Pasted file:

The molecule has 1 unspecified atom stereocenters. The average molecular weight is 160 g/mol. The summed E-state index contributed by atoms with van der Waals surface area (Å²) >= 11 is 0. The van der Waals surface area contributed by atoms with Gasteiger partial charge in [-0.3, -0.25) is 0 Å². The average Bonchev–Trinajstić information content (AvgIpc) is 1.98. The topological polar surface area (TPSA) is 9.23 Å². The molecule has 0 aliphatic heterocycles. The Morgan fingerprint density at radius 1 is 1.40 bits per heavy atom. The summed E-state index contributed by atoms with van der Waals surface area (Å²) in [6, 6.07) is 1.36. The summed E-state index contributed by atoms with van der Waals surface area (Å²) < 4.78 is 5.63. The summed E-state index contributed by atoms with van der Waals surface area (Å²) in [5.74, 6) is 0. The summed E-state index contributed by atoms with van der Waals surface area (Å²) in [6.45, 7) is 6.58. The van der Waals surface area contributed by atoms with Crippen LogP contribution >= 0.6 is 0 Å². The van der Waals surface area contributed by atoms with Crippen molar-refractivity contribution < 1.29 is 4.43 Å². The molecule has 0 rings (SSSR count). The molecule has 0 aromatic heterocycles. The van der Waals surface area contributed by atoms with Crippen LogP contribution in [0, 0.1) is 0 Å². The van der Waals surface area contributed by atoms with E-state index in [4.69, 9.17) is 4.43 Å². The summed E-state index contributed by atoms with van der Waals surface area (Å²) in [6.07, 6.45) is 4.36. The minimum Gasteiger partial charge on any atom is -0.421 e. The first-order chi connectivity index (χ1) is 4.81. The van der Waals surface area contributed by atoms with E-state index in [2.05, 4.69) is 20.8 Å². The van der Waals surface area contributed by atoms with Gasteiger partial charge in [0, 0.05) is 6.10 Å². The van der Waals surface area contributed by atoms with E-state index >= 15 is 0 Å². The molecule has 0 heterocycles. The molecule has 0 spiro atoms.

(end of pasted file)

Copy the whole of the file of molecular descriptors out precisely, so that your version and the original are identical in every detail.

The molecule has 1 unspecified atom stereocenters. The average molecular weight is 160 g/mol. The summed E-state index contributed by atoms with van der Waals surface area (Å²) >= 11 is 0. The van der Waals surface area contributed by atoms with Gasteiger partial charge in [-0.3, -0.25) is 0 Å². The average Bonchev–Trinajstić information content (AvgIpc) is 1.98. The topological polar surface area (TPSA) is 9.23 Å². The molecule has 0 aliphatic heterocycles. The Morgan fingerprint density at radius 1 is 1.40 bits per heavy atom. The summed E-state index contributed by atoms with van der Waals surface area (Å²) in [6, 6.07) is 1.36. The summed E-state index contributed by atoms with van der Waals surface area (Å²) < 4.78 is 5.63. The summed E-state index contributed by atoms with van der Waals surface area (Å²) in [5.74, 6) is 0. The summed E-state index contributed by atoms with van der Waals surface area (Å²) in [6.45, 7) is 6.58. The van der Waals surface area contributed by atoms with Crippen LogP contribution >= 0.6 is 0 Å². The van der Waals surface area contributed by atoms with Crippen molar-refractivity contribution < 1.29 is 4.43 Å². The molecule has 0 rings (SSSR count). The molecule has 0 aromatic heterocycles. The van der Waals surface area contributed by atoms with Crippen LogP contribution in [0, 0.1) is 0 Å². The van der Waals surface area contributed by atoms with E-state index in [4.69, 9.17) is 4.43 Å². The summed E-state index contributed by atoms with van der Waals surface area (Å²) in [6.07, 6.45) is 4.36. The minimum Gasteiger partial charge on any atom is -0.421 e. The first-order chi connectivity index (χ1) is 4.81. The van der Waals surface area contributed by atoms with E-state index in [2.05, 4.69) is 20.8 Å². The van der Waals surface area contributed by atoms with Gasteiger partial charge in [0, 0.05) is 6.10 Å². The van der Waals surface area contributed by atoms with E-state index >= 15 is 0 Å². The molecule has 0 heterocycles. The molecule has 0 spiro atoms.